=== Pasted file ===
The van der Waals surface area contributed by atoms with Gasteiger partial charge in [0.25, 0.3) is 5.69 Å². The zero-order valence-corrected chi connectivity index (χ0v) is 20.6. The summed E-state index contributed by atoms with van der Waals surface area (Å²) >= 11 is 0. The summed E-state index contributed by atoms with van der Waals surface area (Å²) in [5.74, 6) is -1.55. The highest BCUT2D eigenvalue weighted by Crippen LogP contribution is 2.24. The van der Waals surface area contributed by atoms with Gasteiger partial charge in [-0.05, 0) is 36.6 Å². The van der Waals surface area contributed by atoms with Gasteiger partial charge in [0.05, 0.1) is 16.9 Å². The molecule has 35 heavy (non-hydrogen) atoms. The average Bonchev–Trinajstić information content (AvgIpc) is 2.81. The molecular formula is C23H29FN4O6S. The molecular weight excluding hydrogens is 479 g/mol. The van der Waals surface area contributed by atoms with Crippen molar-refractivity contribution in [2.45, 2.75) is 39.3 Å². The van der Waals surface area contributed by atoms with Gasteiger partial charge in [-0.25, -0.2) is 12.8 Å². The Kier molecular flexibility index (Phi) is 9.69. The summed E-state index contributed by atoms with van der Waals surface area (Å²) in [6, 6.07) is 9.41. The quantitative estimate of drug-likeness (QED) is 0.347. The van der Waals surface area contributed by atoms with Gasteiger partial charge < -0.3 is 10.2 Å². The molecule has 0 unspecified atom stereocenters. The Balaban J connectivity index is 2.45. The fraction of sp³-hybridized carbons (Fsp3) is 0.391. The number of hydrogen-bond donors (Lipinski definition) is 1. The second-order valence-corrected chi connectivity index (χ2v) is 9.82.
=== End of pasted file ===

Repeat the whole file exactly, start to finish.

The van der Waals surface area contributed by atoms with Gasteiger partial charge in [0.25, 0.3) is 5.69 Å². The zero-order valence-corrected chi connectivity index (χ0v) is 20.6. The summed E-state index contributed by atoms with van der Waals surface area (Å²) >= 11 is 0. The summed E-state index contributed by atoms with van der Waals surface area (Å²) in [5.74, 6) is -1.55. The highest BCUT2D eigenvalue weighted by Crippen LogP contribution is 2.24. The van der Waals surface area contributed by atoms with Gasteiger partial charge in [-0.05, 0) is 36.6 Å². The van der Waals surface area contributed by atoms with Gasteiger partial charge in [0.05, 0.1) is 16.9 Å². The molecule has 35 heavy (non-hydrogen) atoms. The average Bonchev–Trinajstić information content (AvgIpc) is 2.81. The molecular formula is C23H29FN4O6S. The molecular weight excluding hydrogens is 479 g/mol. The van der Waals surface area contributed by atoms with Crippen molar-refractivity contribution in [2.45, 2.75) is 39.3 Å². The van der Waals surface area contributed by atoms with Gasteiger partial charge in [-0.25, -0.2) is 12.8 Å². The Kier molecular flexibility index (Phi) is 9.69. The summed E-state index contributed by atoms with van der Waals surface area (Å²) in [6, 6.07) is 9.41. The quantitative estimate of drug-likeness (QED) is 0.347. The van der Waals surface area contributed by atoms with Gasteiger partial charge < -0.3 is 10.2 Å². The molecule has 0 unspecified atom stereocenters. The Balaban J connectivity index is 2.45. The fraction of sp³-hybridized carbons (Fsp3) is 0.391. The number of hydrogen-bond donors (Lipinski definition) is 1. The second-order valence-corrected chi connectivity index (χ2v) is 9.82.